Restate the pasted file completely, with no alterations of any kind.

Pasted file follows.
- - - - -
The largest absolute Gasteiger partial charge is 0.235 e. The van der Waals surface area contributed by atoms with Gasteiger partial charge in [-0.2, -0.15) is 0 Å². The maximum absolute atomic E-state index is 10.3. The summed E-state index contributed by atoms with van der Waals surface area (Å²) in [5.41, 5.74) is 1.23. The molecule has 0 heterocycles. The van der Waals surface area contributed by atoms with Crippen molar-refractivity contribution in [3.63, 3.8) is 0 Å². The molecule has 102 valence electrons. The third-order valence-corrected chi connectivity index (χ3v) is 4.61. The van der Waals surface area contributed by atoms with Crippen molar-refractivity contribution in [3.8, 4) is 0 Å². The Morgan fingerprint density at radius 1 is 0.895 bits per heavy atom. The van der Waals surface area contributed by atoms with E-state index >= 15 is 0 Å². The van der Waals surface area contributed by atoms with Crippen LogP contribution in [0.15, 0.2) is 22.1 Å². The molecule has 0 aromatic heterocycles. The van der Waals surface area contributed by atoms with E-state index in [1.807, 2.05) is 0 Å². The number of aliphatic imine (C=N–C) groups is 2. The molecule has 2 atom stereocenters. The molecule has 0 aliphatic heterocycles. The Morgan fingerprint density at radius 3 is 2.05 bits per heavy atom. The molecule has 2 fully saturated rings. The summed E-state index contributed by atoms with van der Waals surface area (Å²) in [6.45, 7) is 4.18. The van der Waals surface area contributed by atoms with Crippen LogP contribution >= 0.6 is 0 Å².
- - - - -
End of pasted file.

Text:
The largest absolute Gasteiger partial charge is 0.235 e. The van der Waals surface area contributed by atoms with Gasteiger partial charge in [-0.2, -0.15) is 0 Å². The maximum absolute atomic E-state index is 10.3. The summed E-state index contributed by atoms with van der Waals surface area (Å²) in [5.41, 5.74) is 1.23. The molecule has 0 heterocycles. The van der Waals surface area contributed by atoms with Crippen molar-refractivity contribution in [3.63, 3.8) is 0 Å². The molecule has 102 valence electrons. The third-order valence-corrected chi connectivity index (χ3v) is 4.61. The van der Waals surface area contributed by atoms with Crippen molar-refractivity contribution in [3.8, 4) is 0 Å². The Morgan fingerprint density at radius 1 is 0.895 bits per heavy atom. The van der Waals surface area contributed by atoms with E-state index >= 15 is 0 Å². The van der Waals surface area contributed by atoms with Crippen LogP contribution in [0.15, 0.2) is 22.1 Å². The molecule has 0 aromatic heterocycles. The van der Waals surface area contributed by atoms with E-state index in [1.807, 2.05) is 0 Å². The number of aliphatic imine (C=N–C) groups is 2. The molecule has 2 atom stereocenters. The molecule has 0 aliphatic heterocycles. The Morgan fingerprint density at radius 3 is 2.05 bits per heavy atom. The molecule has 2 fully saturated rings. The summed E-state index contributed by atoms with van der Waals surface area (Å²) in [6.45, 7) is 4.18. The van der Waals surface area contributed by atoms with Crippen LogP contribution >= 0.6 is 0 Å².